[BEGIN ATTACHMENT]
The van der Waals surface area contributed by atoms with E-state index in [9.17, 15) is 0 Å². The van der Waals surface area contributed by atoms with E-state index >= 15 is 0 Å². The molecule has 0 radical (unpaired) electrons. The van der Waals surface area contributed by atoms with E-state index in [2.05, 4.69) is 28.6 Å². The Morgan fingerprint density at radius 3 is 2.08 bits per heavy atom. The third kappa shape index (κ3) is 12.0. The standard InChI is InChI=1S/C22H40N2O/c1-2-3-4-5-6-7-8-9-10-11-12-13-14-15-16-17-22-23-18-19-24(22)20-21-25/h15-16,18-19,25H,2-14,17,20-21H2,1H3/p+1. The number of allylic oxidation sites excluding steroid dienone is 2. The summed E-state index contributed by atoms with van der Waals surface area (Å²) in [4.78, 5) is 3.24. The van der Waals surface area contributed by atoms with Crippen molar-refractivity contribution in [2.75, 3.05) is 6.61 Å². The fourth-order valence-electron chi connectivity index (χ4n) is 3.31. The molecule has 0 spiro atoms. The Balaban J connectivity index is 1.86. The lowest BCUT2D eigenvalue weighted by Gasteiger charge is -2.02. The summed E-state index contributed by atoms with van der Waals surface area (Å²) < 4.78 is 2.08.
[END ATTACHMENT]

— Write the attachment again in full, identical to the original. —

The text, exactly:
The van der Waals surface area contributed by atoms with E-state index in [9.17, 15) is 0 Å². The van der Waals surface area contributed by atoms with E-state index >= 15 is 0 Å². The molecule has 0 radical (unpaired) electrons. The van der Waals surface area contributed by atoms with E-state index in [2.05, 4.69) is 28.6 Å². The Morgan fingerprint density at radius 3 is 2.08 bits per heavy atom. The third kappa shape index (κ3) is 12.0. The standard InChI is InChI=1S/C22H40N2O/c1-2-3-4-5-6-7-8-9-10-11-12-13-14-15-16-17-22-23-18-19-24(22)20-21-25/h15-16,18-19,25H,2-14,17,20-21H2,1H3/p+1. The number of allylic oxidation sites excluding steroid dienone is 2. The summed E-state index contributed by atoms with van der Waals surface area (Å²) in [4.78, 5) is 3.24. The van der Waals surface area contributed by atoms with Crippen molar-refractivity contribution in [2.75, 3.05) is 6.61 Å². The fourth-order valence-electron chi connectivity index (χ4n) is 3.31. The molecule has 0 spiro atoms. The Balaban J connectivity index is 1.86. The lowest BCUT2D eigenvalue weighted by Gasteiger charge is -2.02. The summed E-state index contributed by atoms with van der Waals surface area (Å²) < 4.78 is 2.08.